Thousands flee city in fear of a 'last stand' bloodbath

War on terrorism
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The Independent Online

Opposition forces continued to move on Kandahar as a flood of refugees fleeing the anticipated bloody fight for the city poured out of the Taliban's final stronghold.

Anti-Taliban tribal militias said they were now engaged in a fierce battle for the city's airport. At the same time, 1,000 US Marines dug in within striking distance of the city, continued to reinforce their position and fly in more light armoured vehicles and Humvees for search-and-destroy patrols hunting Osama bin Laden and his al-Qa'ida fighters.

Pashtun opposition forces are continuing their efforts to arrange the surrender of Kandahar, thus avoiding the bloodshed that would ensue if the Taliban decided to make a last stand in what has long been its military and spiritual base.

Reports say foreign fighters loyal to Mr bin Laden – including Chechens and Arabs – are preventing Afghan fighters from laying down their arms. One defecting member of the former regime also said that the Taliban leader, Mullah Omar Mohammad, was urging his forces to fight to the last to try to save the city.

Haji Mullah Khaksar, the Taliban's former deputy interior minister, told Reuters: "He knows that with or without a fight the Americans will kill him for sure. He would reason that if the Americans are going to kill him or if he is going to die in jail, why shouldn't he die in war? It is, and was, in his character to fight to the death."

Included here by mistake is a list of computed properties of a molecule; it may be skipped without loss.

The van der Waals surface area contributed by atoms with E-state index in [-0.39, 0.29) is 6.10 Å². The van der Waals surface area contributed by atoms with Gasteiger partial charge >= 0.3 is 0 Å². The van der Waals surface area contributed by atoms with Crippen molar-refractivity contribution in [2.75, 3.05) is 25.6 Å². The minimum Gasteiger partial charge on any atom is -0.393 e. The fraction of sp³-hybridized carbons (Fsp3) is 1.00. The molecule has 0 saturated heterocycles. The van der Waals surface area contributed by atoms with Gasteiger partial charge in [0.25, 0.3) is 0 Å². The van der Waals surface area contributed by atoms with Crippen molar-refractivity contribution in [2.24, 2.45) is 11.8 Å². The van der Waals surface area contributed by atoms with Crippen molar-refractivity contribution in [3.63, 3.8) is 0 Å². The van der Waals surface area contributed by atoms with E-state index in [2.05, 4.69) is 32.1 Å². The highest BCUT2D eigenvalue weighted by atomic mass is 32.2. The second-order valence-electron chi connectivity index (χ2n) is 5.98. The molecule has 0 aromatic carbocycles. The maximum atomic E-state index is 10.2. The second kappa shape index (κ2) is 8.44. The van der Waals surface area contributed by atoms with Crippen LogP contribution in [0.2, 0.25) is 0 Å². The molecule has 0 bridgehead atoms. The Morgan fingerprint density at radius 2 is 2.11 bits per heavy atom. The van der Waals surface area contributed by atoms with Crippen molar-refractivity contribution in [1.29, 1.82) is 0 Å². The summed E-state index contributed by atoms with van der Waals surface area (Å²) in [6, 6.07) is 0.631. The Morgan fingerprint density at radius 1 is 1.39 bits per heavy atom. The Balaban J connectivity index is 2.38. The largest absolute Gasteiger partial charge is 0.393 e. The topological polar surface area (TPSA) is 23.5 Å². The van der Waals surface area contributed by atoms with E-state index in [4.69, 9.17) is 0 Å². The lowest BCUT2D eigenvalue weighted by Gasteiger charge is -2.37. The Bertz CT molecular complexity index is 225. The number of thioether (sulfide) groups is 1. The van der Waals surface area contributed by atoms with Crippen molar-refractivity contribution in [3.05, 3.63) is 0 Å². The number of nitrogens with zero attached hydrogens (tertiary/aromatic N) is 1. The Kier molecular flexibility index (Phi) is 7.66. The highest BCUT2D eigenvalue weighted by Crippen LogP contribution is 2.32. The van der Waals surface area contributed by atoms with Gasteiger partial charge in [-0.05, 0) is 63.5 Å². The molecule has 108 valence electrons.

Yesterday US warplanes continued to bomb targets in Kandahar, and Peter Kessler, a spokesman for the UN High Commissioner for Refugees (UNHCR), said 8,000 Afghan refugees had gone to Pakistan since fighting around the southern city intensified last week.

"It would appear that 2,000 people or more are leaving Kandahar province every day and are seeking assistance," he said. The refugees talk of growing chaos within Kandahar. Some reports said two key bridges of the city had been destroyed, leaving just one route.

Khalid Pashtun, a spokes-man for Gul Agha, the former Pashtun governor of Kandahar, said their fighters had reached the perimeter of the city's airport and had captured one tower. "Our forces are advancing," he said. "The Taliban and Arab forces are retreating from the airport."

But a senior Taliban official, Maulvi Najibullah, claimed it still controlled the airport. "All Taliban officials are safe and sound," said Mr Najibullah. "The bombing is causing misery only to civilian people."

* Britain has warned the Northern Alliance to behave more humanely to Taliban prisoners. A Downing Street spokesman made it clear that Tony Blair did not condone the killing of surrendered Taliban. "We have urged restraint on the Northern Alliance ... and I think that has been recognised," he said.

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